Bad Omens' extraordinary show in London cemented their place as one of metal's most exciting and essential breakthrough bands

Photo of Bad Omens live
(Image: © Bryan Kirks)

You can trust Louder Our experienced team has worked for some of the biggest brands in music. From testing headphones to reviewing albums, our experts aim to create reviews you can trust. Find out more about how we review.

Build it, and they will come.

That seems to have been the mantra at the core of the UK and European legs of Bad Omens’ Tour Of The Concrete Jungle. With venue upgrades, extra dates and instant sellouts at every turn, the band’s first trip over the Atlantic in just over four years has become one of the hottest tickets in post-hardcore, and with good reason. Just over a year after the release of their instantly seminal full-length THE DEATH OF PEACE OF MIND, they have continued to go from strength to strength, using everything they have learned in their almost decade as a band to near enough perfect their craft. From virality on TikTok to topping the Billboard alternative charts and, most recently, claiming the No.01 spot on Active Rock Radio in the US, to name a few, they have the makings of going all the way to the top with the form they are in.

And that’s how we find ourselves in the north of London, Tufnell Park to be specific, on the second of three nights at The Dome, watching one of metal’s latest breakthrough sensations show precisely why you should believe in them.

Establishing an awe-inspiring atmosphere instantly with dozens of searchlights shining out on the anticipating crowd the moment that the energetic Oxymorrons and haunting GHØSTKID have finished their support slots, it’s an attention to detail that rarely slips throughout Bad Omens’ time on stage. From the deep red hue that coats the curtain-raising bludgeoning that is CONCRETE JUNGLE to the gorgeous pink and blue split that drowns the stage in the build-up to a chaotic rendition of Mercy - of which they were joined by Architects' Sam Carter for on Night One - the band have carefully pieced together every inch of their performance, creating a beautiful display that feels like it belongs on arena stages. And in Noah Sebastian, they have a frontman made for rooms of that size too. With a voice that can switch between crystalline pop and guttural fury like its second nature and an intense stage demeanour that allows you to feel every bit of heartbreak, anger and longing that leaves his body, it’s impossible not to be totally enamoured with every move he makes, even when he is at his most demonic.

Then there’s the absolute quality of the songs they have to play with. The Grey sends shivers up your spine with every towering chorus that hits, the delicate nature of Who are you? slows things down to a stunningly affecting pace, and Like A Villain wraps itself around your throat and squeezes with such a sleek and savage potency. Using ebb and flow to their full advantage also allows the moments that they go heavy to almost rip your skin clean off your bones, such as with the nu metal worship of ARTIFICIAL SUICIDE or glorious debauchery of Dethrone. And you only have to look around at the crowd to know what these songs mean to those in attendance. From those making the pit swell to those reaching for the sky holding back the tears as they scream back every word, the array of emotions on show only heightens the occasion, transforming it into something more than just a band playing to their fans.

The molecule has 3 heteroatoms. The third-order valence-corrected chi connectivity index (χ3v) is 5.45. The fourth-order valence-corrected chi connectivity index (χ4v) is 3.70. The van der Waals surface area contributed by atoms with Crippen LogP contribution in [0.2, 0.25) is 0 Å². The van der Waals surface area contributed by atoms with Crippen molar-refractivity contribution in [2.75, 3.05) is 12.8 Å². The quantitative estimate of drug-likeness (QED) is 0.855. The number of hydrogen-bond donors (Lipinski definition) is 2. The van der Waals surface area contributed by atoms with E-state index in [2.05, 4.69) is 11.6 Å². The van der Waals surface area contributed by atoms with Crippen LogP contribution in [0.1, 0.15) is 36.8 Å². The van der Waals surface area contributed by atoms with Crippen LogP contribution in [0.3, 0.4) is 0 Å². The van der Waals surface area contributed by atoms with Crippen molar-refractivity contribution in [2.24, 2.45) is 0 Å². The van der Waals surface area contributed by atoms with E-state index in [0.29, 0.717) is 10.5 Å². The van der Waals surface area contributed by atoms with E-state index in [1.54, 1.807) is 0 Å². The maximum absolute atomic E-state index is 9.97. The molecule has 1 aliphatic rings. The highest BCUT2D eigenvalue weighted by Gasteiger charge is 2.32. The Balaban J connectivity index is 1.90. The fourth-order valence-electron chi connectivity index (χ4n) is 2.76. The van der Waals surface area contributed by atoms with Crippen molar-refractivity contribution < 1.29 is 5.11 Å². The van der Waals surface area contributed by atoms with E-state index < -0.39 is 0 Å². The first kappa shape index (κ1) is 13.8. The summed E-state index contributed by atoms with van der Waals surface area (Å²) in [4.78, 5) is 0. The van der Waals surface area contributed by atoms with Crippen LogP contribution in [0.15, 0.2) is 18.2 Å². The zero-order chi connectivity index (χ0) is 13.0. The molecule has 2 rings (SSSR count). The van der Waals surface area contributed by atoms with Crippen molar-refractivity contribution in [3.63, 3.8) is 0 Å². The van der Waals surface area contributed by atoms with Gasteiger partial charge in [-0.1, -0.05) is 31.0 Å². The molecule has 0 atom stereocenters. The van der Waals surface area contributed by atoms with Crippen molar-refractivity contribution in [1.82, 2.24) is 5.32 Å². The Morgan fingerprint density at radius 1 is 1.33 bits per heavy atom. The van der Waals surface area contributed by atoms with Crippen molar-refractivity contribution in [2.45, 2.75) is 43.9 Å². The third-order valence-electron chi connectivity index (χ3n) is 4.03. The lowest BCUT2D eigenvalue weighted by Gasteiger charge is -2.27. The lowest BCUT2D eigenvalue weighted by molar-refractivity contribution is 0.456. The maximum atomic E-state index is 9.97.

As the pulsating techno beat of What do you want from me? brings proceedings to a close, you can’t help but feel like this is the last time Bad Omens will be playing in rooms of this size. The ambition, the precision and the devoted craft injected into every inch of their performance, matched with a back catalogue that will be the benchmark for other bands in years to come, every element fell into place as it should tonight. It's a moment that will be remembered in the band’s story as when they cemented their place as one of metal’s most exciting and essential breakthrough bands.

Who knows what the next step forward will be for Bad Omens, but the only certainty is that it will be absolutely massive. 


Bad Omens The Dome, London setlist March 04, 2023

3. Nowhere To Go
4. Glass Houses
5. The Grey
6. Never Know
7. Mercy
8. Who are you?
9. Limits
10. IDWT$
11. What It Cost
12. Like A Villain
13. Just Pretend


15. Dethrone
16. What do you want from me?

Jack Rogers

Jack has yet to hear a breakdown that he hasn't fallen head over heels for. First putting pen to paper for Louder in 2023, he loves nothing more than diving straight into the feels with every band he gets to speak to. On top of bylines in Prog, Rock Sound and Revolver, you’ll also often find him losing his voice at a Lincoln City match or searching for London’s best vegan kebab.